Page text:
Tuesday, October 08, 2013

Weaving through Bidadari (Alkaff Gardens and Lake)

I visited the exhibition of Bidadari in HDB hub and saw its plans for it's future with interest. There were many detailed drawings and also a scaled architecture impression of how the place will look like. Within this built- up new township is a 10 ha park with a lake that will form its major green lung.
Architecture impression of the new township 
The green portion represents Bidadari Park 
Cemetery and Gardens history
Part of the township plan is also to close a portion of the Upper Aljunied Road that is currently bordered with its matured trees and to make it into a pedestrian heritage walk trail. The heritage walk will show to its future residences, what Bidadari was in the past (a cemetery) and the Alkaff Lake and Garden that used to occupy a part of its grounds. I am aware of its history as cemetery but i was not familiar of  its history as a garden and lake. I decided to read up more on this interesting piece of history not very known to me, if not most of us.
Alkaff Garden and Lake
(source: a20 )
Alkaff Garden and Lake began life for the public in 1930 when Mr Syed Mohamed Alkaff, a wealthy Arab landowner and trustee of the Alkaff estate decided to put aside 10 acres of land for a park with a lake. The lake has quaint Japanese bridges and torri (arches) with boating facilities. It was a popular destination away from the city for boating, fishing, picnic and also just to rest. There was further plans to develop the 190 acres of land in the Bidadari-Serangoon-Macpherson area with the erection of 600-700 bungalows in Alkaff Estate, with shophouses along MacPherson and Upper Serangon Roads. In the plan is also a cinema hall, central market and shopping place. This really sounds familiar to the 2013 HDB plans !
Alkaff Gardens entrance archway
(source: NewspaperSG)
Alkaff Gardens, Chinese New Year 1936
(source: NewspaperSG)
The war changed this plans as the Alkaff Trust decided to consolidate its strength and funds with one of its strategy was to sell of this estate. The iconic Japanese bridges were destroyed, one of them hit by a Japanese shell. The garden itself was used by the Singapore Volunteer Field Ambulance Corps as their headquarters. It was a target of bombs and shelling after they evacuated from this area. During the Japanese occupation, Alkaff Gardens was out of bounds to the local population.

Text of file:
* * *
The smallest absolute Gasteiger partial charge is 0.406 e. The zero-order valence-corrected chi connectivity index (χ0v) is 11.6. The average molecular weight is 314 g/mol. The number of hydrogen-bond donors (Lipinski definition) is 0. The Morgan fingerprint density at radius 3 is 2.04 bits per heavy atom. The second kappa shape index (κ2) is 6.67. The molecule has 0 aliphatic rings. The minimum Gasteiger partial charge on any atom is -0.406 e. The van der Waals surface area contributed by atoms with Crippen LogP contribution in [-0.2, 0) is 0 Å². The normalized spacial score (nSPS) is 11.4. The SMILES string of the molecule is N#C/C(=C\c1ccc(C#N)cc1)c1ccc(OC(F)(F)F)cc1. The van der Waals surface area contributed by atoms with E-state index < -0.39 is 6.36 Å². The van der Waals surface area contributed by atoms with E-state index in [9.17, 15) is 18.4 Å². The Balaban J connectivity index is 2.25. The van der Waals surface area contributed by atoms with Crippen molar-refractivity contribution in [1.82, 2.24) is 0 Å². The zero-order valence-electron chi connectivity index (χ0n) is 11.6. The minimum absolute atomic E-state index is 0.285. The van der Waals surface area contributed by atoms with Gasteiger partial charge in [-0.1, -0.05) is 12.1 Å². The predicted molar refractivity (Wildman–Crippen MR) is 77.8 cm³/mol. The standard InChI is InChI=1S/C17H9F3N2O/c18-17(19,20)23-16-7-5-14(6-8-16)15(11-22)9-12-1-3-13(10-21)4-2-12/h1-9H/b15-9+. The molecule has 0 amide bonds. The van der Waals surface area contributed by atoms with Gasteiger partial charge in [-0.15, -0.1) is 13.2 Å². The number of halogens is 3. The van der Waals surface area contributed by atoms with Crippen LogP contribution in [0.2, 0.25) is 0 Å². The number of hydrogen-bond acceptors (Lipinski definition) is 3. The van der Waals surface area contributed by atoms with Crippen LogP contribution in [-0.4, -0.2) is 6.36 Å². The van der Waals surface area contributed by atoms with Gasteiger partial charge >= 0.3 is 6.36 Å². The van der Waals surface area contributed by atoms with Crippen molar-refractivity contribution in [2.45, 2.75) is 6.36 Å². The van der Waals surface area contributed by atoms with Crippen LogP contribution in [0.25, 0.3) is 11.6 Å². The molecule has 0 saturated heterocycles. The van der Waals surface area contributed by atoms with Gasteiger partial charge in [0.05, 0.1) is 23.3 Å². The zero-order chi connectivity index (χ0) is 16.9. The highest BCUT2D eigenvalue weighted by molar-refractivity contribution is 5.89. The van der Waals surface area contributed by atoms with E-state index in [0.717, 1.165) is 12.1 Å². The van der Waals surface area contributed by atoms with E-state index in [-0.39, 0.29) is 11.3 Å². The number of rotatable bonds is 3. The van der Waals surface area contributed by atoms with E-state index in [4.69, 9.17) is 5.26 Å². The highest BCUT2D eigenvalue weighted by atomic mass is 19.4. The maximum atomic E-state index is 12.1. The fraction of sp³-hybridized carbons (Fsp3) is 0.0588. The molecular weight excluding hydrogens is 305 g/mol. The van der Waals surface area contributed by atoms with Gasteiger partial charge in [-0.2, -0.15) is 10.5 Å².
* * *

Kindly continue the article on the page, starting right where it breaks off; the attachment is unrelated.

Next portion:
Post war, the lake slowly was chocked by weeds and the place largely forgotten and in disrepair. It was eventually bought over by Mr. C.W.A Sennett, managing director of Sennett Realty Estate Co. for $2 million and in 1950, the announced plans to fill up the lake when it announced a $17 million plan for a 1,400 housing estate that is capable of housing 10,000 people. Prior to this action of filling up the lake, a number of Singapore residents wrote in to protest this decision to fill it up and proposed that the Singapore Municipal Commissioners to take over the lake and park to rehabilitate it,so that a "park hungry Singapore" can still enjoy a pleasant resort in the outer surburbs was the quote of the article in July 22, 1950. The lake was eventually filled up in 1964. 

Sennett Estate and Willow Secondary (now Cedar Secondary) currently occupy parts of Alkaff Gardens. 
Location of  the "future" Alkaff Lake on the top right of Bidadari
(1924 map) 

Colony Cavalcade. (1936, August 9). 
S'pore's forgotten Park. (1948, April 20). The Singapore Free Press.
Garden Lake to be filled up. (1950, July 18). The Straits Times.
Alkaff Garden may be saved. (1950, July 22). The Straits Times
S.I.T approves $17 million "Gardens" House plan. (1950, September 28). The Straits Times 
Alkaff Lake Gardens. [website]. Infopedia

See also previous post on Bidadari : 
Weaving through Bidadari (Muslim Cemetery), posted on October 17, 2013
Weaving through Bidadari (Alkaff Gardens and Lake), posted on October 8, 2013
Bidadari (17 December), posted on December 18, 2012
Saving Bidadari, posted on December 5, 2012
Bidadari (7 December), posted on December 9, 2012
Bidadari (18 November), posted on November 18, 2012


Xin Kai said...

Hi, thanks for this article. My name is Xin Kai and I've recently stumble upon knowing the existence of this garden. I am a Japanese garden enthusiast and I'm rather interested to know that we have such a (I would say rather significant) cultural place that is sadly demolished for new development.I'm really interested to find out more about the garden design and plans (if any survived). The references that you have put up will be the starting point of my research. Thanks again and stay safe!

Xin Kai

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